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Our proposal integrates the scientific method with 21st century automation technology, with the goal of making scientific discovery more efficient (cheaper, faster, better). A Robot Scientist is a physically implemented laboratory automation system that exploits techniques from the field of artificial intelligence to execute cycles of scientific experimentation. Our vision is that within 10 years many scientific discoveries will be made by teams of human and robot scientists, and that such collaborations between human and robot scientists will produce scientific knowledge more efficiently than either could alone. In this way the productivity of science will be increased, leading to societal benefits: better food security, better medicines, etc. The Physics Nobel Laureate Frank Wilczek has predicted that the best scientist in one hundred years time will be a machine. The proposed project aims to take that prediction several steps closer. We will develop the AdaLab (an Adaptive Automated Scientific Laboratory) framework for semi-automated and automated knowledge discovery by teams of human and robot scientists. This framework will integrate and advance a number of ICT methodologies: knowledge representation, ontology engineering, semantic technologies, machine learning, bioinformatics, and automated experimentation (robot scientists). We will evaluate the AdaLab framework on an important real-world application in cell biology with biomedical relevance to cancer and ageing. The core of AdaLab will be generic. The expected project outputs include:

  • An AdaLab demonstrated to be greater than 20% more efficient at discovering scientific knowledge (within a limited scientific domain) than human scientists alone.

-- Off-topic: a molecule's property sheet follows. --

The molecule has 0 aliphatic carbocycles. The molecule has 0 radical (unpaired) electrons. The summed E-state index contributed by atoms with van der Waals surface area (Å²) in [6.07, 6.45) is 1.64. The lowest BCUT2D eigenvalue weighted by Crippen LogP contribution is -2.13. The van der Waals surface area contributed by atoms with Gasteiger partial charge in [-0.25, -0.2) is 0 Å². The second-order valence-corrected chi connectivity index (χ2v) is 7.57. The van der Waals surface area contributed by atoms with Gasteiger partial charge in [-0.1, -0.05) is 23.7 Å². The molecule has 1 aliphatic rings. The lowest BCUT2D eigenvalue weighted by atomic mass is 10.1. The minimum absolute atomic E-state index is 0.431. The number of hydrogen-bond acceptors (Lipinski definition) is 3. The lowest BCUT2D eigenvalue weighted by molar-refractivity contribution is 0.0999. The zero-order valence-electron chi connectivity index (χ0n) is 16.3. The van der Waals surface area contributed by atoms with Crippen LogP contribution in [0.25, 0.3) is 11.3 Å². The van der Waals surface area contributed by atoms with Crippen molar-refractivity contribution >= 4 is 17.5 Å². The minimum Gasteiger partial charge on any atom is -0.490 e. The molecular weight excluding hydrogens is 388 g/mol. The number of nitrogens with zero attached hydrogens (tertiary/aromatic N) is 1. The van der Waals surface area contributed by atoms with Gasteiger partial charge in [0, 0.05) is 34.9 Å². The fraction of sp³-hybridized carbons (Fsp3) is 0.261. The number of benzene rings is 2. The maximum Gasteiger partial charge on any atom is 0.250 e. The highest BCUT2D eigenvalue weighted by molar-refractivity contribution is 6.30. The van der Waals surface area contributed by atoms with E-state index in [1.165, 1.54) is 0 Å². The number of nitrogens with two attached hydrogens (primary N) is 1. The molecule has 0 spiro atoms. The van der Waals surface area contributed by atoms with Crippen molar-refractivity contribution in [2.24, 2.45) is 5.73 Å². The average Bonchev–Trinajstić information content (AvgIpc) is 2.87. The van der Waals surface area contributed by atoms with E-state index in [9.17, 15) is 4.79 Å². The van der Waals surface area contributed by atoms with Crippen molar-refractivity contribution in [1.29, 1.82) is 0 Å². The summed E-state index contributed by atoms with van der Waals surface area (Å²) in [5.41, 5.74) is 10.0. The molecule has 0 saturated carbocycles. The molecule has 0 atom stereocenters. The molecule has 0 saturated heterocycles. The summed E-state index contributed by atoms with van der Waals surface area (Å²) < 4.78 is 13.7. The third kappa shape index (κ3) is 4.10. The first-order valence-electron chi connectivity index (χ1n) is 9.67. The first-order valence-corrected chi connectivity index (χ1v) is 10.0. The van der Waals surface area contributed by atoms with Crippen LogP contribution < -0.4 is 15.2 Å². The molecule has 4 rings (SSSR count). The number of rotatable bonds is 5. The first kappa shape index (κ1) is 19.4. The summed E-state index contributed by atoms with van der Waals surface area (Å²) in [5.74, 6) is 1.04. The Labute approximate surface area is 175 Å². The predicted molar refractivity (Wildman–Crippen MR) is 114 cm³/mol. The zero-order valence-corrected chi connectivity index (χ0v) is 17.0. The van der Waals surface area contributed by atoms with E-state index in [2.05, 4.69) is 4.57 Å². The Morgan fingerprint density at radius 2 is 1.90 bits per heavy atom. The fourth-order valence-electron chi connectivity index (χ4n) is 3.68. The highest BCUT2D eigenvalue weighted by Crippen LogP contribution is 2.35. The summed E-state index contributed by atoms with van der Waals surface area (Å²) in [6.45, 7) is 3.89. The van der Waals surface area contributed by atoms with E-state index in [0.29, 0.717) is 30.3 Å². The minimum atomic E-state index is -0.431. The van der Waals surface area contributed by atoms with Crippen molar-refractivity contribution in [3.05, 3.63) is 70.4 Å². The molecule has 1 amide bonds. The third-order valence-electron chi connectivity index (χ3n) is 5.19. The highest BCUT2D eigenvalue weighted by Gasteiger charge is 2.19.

• A novel ontology for modelling uncertain knowledge that supports all aspects of the proposed AdaLab framework.
  • The first ever communication mechanism between human and robot scientists that standardises modes of communication, information exchange protocols, and the content of typical messages.
  • New machine learning methods for the generation and efficient testing of complex scientific hypotheses that are twice as efficient at selecting experiments as the best current methods.
  • A significant advance in the state-of-the-art in automating scientific discovery that demonstrates its scalability to problems an order of magnitude more complex than currently possible.
  • Novel biomedical knowledge about cell biology relevant to cancer and ageing.
  • A strengthened interdisciplinary research community that crosses the boundaries between multiple ICT disciplines, laboratory automation, and biology.
Call Topic: Adaptive Machines in Complex Environments (AMCE), Call 2013
Start date: (36 months)
Funding support: 1 400 000 €

Project partners

  • Brunel University - United Kingdom
  • University of Manchester - United Kingdom
  • University Paris-Nord - France
  • University of Evry-Val-d-Essonne - France
  • KU Leuven - Belgium
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